An international team of scientists observed the narrowing of the quasar’s jet for the first time using a network of radio telescopes around the world. The results indicate that the narrowing of the jet is unrelated to the activity level of the galaxy that triggered it.
Almost every galaxy hosts a supermassive black hole at its centre. In some cases, huge amounts of energy are released by gas falling toward the black hole, creating a phenomenon known as a quasar. Quasars emit narrow, even streams of material at nearly the speed of light. But how and where the quasar jets collide has been a long-standing mystery.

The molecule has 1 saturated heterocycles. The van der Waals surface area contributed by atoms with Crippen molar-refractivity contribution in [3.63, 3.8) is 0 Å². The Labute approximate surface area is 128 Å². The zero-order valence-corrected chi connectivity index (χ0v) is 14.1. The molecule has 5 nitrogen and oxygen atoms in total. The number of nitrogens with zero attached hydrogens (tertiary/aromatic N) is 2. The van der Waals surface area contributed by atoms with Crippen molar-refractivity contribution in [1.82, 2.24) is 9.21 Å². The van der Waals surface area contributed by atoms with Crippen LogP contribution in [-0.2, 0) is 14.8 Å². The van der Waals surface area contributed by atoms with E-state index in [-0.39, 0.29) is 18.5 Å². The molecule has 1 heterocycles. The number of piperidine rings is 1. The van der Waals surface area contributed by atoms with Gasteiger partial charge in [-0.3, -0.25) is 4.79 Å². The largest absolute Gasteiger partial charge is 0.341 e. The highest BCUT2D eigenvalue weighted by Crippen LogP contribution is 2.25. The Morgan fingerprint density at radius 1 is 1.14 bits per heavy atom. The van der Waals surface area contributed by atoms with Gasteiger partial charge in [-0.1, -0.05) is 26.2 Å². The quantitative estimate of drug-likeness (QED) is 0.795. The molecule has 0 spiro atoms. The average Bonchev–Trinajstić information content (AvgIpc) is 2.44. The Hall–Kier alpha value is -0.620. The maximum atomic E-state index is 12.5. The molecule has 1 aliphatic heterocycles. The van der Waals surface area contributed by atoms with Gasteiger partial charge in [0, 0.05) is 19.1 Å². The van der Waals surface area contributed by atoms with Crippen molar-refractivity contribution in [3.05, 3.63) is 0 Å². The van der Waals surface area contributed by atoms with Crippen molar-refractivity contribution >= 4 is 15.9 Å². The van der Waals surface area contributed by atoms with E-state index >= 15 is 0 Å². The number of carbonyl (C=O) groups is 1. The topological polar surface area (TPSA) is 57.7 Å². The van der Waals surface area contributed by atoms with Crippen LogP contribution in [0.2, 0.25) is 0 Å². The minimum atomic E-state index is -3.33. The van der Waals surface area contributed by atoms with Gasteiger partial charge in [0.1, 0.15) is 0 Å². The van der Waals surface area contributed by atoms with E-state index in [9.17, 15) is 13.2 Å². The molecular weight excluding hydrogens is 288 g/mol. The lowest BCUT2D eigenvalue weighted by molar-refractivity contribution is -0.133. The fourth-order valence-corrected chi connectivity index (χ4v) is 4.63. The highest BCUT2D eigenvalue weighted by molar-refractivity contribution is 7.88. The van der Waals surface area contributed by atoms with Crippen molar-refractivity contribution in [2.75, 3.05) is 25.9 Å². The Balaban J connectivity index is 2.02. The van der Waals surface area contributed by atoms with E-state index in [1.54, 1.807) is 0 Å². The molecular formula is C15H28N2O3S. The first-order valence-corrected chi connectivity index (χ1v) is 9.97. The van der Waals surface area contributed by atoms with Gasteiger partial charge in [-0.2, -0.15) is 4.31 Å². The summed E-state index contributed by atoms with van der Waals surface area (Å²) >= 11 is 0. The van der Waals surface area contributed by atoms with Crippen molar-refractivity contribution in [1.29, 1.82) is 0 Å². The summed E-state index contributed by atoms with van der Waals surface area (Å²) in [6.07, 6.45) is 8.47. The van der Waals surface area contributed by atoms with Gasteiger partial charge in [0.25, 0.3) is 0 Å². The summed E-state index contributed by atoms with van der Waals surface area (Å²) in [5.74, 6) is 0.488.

An international team led by Hiroki Okino, a graduate student at the University of Tokyo, and including members from the National Astronomical Observatory of Japan (NAOJ), MIT, Kogakuin University, Hachinohe National College of Technology, and Niigata University, captured an image with the highest angle resolution to date that shows the deepest Part of the outflow is in a bright quasar known as 3C 273. The team found that the outflow from the quasar narrows down a very long distance. This narrow part of the plane continues incredibly far, far beyond the region dominated by the black hole’s gravity. The results show that the structure of the jet resembles jets launched from nearby galaxies with low luminosity to the active nucleus. This may indicate that the jet collimators are independent of the level of activity in the host galaxy, providing an important clue for revealing the inner workings of the jets.